And no raindrop can fall faster than its "terminal speed"--its speed when the downward force of gravity is exactly the same as the upward air resistance. Now, a team of U.S. and Mexican researchers has found that it ain't necessarily so.
Some smaller raindrops can fall faster than bigger ones. In fact, they can fall faster than their terminal speed. In other words, they can fall faster than drops of that size and weight are supposed to be able to fall. And that could mean that the weatherman has been overestimating how much it rains, the scientists say.
"Existing rain models are based on the assumption that all drops fall at their terminal speed, but our data suggest that this is not the case," explains Raymond Shaw, a physicist at Michigan Technological University in Houghton and a member of the research team. "If rainfall is measured based on that assumption, large raindrops that are not really there will be recorded."
understanding of the physics of rain and improve the accuracy of weather measurement and prediction.
Shaw, Alexander Kostinski, also of Michigan Tech, and Guillermo Montero-Martinez and Fernando Garcia-Garcia of the Universidad Nacional Autonoma de Mexico (National University of Mexico) in Mexico City, will publish their findings Saturday, June 13, in the American Geophysical Union's journal, Geophysical Research Letters.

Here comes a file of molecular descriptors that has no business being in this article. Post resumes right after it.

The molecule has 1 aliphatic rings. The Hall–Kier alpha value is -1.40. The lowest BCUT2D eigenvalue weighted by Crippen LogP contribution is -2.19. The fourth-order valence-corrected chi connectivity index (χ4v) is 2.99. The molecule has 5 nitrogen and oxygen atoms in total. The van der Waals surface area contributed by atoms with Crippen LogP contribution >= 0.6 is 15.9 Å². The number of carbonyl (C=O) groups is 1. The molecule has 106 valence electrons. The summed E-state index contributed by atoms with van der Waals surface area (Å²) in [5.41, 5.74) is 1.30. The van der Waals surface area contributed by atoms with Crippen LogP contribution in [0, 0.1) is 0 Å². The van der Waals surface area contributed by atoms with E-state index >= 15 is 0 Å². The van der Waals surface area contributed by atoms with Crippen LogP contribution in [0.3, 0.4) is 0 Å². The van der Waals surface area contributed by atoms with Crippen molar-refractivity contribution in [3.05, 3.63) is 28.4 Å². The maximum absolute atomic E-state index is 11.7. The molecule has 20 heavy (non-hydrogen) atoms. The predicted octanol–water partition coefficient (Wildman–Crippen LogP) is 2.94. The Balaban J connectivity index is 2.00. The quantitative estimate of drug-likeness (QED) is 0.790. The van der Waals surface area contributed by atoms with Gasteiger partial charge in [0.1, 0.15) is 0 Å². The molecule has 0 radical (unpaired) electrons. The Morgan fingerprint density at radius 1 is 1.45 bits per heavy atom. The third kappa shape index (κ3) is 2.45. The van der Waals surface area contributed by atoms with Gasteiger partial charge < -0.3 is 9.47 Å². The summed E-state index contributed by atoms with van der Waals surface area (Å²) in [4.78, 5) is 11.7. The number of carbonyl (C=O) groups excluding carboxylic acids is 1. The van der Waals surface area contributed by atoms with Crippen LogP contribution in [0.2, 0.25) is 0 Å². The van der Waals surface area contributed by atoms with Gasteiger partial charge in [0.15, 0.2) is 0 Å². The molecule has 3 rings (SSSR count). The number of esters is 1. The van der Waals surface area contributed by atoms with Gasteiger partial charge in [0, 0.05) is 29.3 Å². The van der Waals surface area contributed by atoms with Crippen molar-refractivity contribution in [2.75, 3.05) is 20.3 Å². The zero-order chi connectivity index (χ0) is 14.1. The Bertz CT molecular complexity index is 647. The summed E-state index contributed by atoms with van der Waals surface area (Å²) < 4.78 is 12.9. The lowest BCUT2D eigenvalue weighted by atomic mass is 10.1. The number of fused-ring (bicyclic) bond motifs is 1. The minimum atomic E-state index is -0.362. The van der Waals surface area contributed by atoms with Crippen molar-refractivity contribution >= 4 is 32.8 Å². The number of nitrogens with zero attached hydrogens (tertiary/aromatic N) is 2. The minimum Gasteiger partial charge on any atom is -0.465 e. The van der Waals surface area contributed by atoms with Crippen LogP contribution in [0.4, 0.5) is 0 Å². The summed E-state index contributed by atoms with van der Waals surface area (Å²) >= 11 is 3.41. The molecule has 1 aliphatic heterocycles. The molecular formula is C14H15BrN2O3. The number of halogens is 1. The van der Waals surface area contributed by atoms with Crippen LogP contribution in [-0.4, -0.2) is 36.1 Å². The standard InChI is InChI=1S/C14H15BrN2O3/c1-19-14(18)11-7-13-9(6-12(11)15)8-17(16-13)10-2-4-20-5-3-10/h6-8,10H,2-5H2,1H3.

To study the raindrops, they used optical array spectrometer probes and a particle analysis and collecting system. They also modified an algorithm, or computational formula, to analyze raindrop sizes.
The scientists found clusters of raindrops falling faster than their terminal speed, and as the rainfall became heavier, they saw more and more of these unexpectedly speedy drops. Images revealed that the "super-terminal" drops come from the break-up of larger drops, which produces smaller fragments all moving at the same speed as their parent raindrop and faster than the terminal speed predicted by their size.
"In the past, people have seen indications of faster-than-terminal drops, but they always attributed it to splashing on the instruments," Shaw says. He and his colleagues took special precautions to prevent such interference, including collecting data only during extremely calm conditions.
This research was supported in part by the National Science Foundation.Title:
Alexander B. Kostinski: Department of Physics, Michigan Technological University, Houghton, Michigan, USA;
Raymond A. Shaw: Department of Physics, Michigan Technological University, Houghton,Michigan, USA;
Fernando Garcia-Garcia: Posgrado en Ciencias de la Tierra y Centro de Ciencias de la Atmosfera, Universidad Nacional Autonoma de Mexico, Circuito de la Investigacion Cientifica, Mexico City, Mexico.Citation:
Res. Lett., 36, L11818, doi:10.1029/2008GL037111.
Peter Weiss | American Geophysical Union
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